Deanne wears our Saturn Returns in Burgundy Leather.
You have prepared three important dresses to wear for our shoot today. Let’s talk first about the Lanvin dress you bought in Antwerp and the occasions you have worn it.
At the end of a residency in Luxembourg with Phillip Adams Balletlab in 2012 I wanted to go somewhere I had never been before so ended up spending 2 weeks in Antwerp. I totally fell in love with the city! I stayed in this place on Nationalestraat previously listed in the Wallpaper pocket guide. At one time it would have been uber cool - it was all white but a few years on it was sort of faded and a bit scruffy. I bought the Lanvin dress from Rosier 41- they sell preloved clothing in excellent condition. The dress was sort of expensive and I kept going back to look- it wasn’t a colour I would normally wear but there was something about the shape and the way that it fell which I loved. It’s also a little tricky to get on- sometimes I mistake the head hole for an arm hole, but I like that about it too- it’s as if the dress makes me reassess it each time I put it on. On my last day in Antwerp and before my train to Paris I raced off to buy the dress. I was super happy with my purchase. I promptly rolled it into a little ball, stuffed it into the side of my case and hopped on the train. The dress has spent most of it’s time folded up at the back of my wardrobe but I sometimes get it out and try it on. I’ve only worn it once in Melbourne which was to the opening M Pavilion with a little A.P.C wedge. It’s a really beautiful feeling to wear it now with the beautiful lilac Toe Tapper shoe as it feels like I have a greater mobility and ease inside it.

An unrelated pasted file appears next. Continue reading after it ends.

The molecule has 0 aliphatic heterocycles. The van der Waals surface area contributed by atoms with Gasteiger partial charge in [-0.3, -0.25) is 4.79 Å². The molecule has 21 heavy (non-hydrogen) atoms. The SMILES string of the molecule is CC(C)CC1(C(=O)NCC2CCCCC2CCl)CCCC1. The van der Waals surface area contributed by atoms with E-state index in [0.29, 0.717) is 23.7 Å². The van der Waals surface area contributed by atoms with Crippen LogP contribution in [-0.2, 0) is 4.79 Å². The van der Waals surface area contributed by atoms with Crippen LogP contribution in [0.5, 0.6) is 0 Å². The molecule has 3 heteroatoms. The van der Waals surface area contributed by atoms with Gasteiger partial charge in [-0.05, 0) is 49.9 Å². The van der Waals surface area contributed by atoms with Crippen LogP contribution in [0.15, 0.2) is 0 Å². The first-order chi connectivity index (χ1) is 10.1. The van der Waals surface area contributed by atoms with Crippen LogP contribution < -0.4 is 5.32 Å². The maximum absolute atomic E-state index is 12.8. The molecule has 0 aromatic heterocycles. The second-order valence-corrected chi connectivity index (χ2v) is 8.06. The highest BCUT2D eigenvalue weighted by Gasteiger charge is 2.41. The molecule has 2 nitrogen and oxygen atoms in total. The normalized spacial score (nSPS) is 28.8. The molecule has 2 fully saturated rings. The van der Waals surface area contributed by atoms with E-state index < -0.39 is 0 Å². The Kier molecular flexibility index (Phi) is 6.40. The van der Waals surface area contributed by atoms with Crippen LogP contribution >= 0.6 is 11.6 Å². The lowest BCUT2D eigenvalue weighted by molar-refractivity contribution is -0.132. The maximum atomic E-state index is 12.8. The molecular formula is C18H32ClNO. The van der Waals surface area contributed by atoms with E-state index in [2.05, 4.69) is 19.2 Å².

Deanne wears our Abundance in Carpet Textile.
The Anntian dress also has an inspiring story related to Miranda July and your life before motherhood when travel was obviously a bigger focus of your life. Can you tell us why this dress is special? We asked you impromptu to dance in these pieces wearing our flat sole Moccasins which is obviously a departure from the ways you may have worn it before. Did this make you see the garment perhaps in a different light?
I initially tried on the Anntian dress in November 2011 at Creatures of Comfort in NYC after being there for the biennial Performa Festival. I fell in love with it straight away but it was a size small and there wasn’t a larger size available. I think I tried it on four times before I left for home and had to accept it wasn’t meant for me. Once home I saw an image of Miranda July wearing that exact Anntian dress with bright green tights to the opening of the BFI London Film Festival. She was gazing directly at the camera in that ethereal, being very quiet and still, yet slightly awkward way she does so well, and it made me really want the dress. I searched for the dress and eventually bought it through the Henrik Vibskov store in Copenhagen and the day that dress arrived I was the most excited I have ever been about a purchase! There’s something about the colours and lightness of the dress, the way it falls across the body sort of like a sash, the simple round neck and the fact it’s higher at the back then falls and drapes elegantly at the front.
In the past I have worn this dress with a heavier boots and tights, or even with my much adored A.P.C. wedge sandals. Wearing it with a flatter and lighter shoe feels really beautiful and connected to the ground in a way I haven’t felt before. I really love the lightness of the silk and in some ways I associate silk with a more formal or dressed up ensemble, so it is really nice to access a different feeling wearing the flat soled moccasin. I also like playing with the weight of the brass tassel on the end of the laces.
Deanne wears our Serendipity in Lilac leather.
The Green jumpsuit was bought at Beacon’s Closet in New York and was used for a performance you did there in 2007. How did it feel to put this on again? Tell us more about the photo shoot you did in this piece.